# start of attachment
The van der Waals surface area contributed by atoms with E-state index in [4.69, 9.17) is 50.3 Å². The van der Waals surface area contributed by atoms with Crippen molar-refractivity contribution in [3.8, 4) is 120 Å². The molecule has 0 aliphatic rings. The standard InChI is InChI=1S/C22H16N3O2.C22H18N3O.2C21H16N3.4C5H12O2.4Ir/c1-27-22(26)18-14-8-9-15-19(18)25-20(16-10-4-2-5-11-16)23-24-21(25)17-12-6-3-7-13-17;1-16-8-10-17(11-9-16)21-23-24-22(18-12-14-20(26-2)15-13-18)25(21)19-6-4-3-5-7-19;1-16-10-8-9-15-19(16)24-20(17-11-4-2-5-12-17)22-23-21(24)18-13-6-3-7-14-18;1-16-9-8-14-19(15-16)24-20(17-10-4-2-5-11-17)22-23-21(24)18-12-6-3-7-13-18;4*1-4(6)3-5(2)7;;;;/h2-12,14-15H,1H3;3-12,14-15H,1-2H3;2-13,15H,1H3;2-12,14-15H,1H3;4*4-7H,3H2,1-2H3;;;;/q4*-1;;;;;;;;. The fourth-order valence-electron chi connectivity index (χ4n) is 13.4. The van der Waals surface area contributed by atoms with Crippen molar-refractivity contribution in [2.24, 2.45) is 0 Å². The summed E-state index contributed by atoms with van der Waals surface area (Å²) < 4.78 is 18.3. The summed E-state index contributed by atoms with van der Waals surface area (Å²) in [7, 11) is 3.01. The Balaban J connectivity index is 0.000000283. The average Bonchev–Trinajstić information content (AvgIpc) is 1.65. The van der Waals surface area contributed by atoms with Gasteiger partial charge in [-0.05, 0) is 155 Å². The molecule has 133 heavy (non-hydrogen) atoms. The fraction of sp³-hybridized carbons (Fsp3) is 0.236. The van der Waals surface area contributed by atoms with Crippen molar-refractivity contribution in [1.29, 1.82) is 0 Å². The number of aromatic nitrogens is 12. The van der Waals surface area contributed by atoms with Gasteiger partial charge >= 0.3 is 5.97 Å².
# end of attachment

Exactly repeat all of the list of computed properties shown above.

The van der Waals surface area contributed by atoms with E-state index in [4.69, 9.17) is 50.3 Å². The van der Waals surface area contributed by atoms with Crippen molar-refractivity contribution in [3.8, 4) is 120 Å². The molecule has 0 aliphatic rings. The standard InChI is InChI=1S/C22H16N3O2.C22H18N3O.2C21H16N3.4C5H12O2.4Ir/c1-27-22(26)18-14-8-9-15-19(18)25-20(16-10-4-2-5-11-16)23-24-21(25)17-12-6-3-7-13-17;1-16-8-10-17(11-9-16)21-23-24-22(18-12-14-20(26-2)15-13-18)25(21)19-6-4-3-5-7-19;1-16-10-8-9-15-19(16)24-20(17-11-4-2-5-12-17)22-23-21(24)18-13-6-3-7-14-18;1-16-9-8-14-19(15-16)24-20(17-10-4-2-5-11-17)22-23-21(24)18-12-6-3-7-13-18;4*1-4(6)3-5(2)7;;;;/h2-12,14-15H,1H3;3-12,14-15H,1-2H3;2-13,15H,1H3;2-12,14-15H,1H3;4*4-7H,3H2,1-2H3;;;;/q4*-1;;;;;;;;. The fourth-order valence-electron chi connectivity index (χ4n) is 13.4. The van der Waals surface area contributed by atoms with Crippen molar-refractivity contribution in [2.24, 2.45) is 0 Å². The summed E-state index contributed by atoms with van der Waals surface area (Å²) < 4.78 is 18.3. The summed E-state index contributed by atoms with van der Waals surface area (Å²) in [7, 11) is 3.01. The Balaban J connectivity index is 0.000000283. The average Bonchev–Trinajstić information content (AvgIpc) is 1.65. The van der Waals surface area contributed by atoms with Gasteiger partial charge in [-0.05, 0) is 155 Å². The molecule has 133 heavy (non-hydrogen) atoms. The fraction of sp³-hybridized carbons (Fsp3) is 0.236. The van der Waals surface area contributed by atoms with Crippen molar-refractivity contribution in [1.29, 1.82) is 0 Å². The number of aromatic nitrogens is 12. The van der Waals surface area contributed by atoms with Gasteiger partial charge >= 0.3 is 5.97 Å².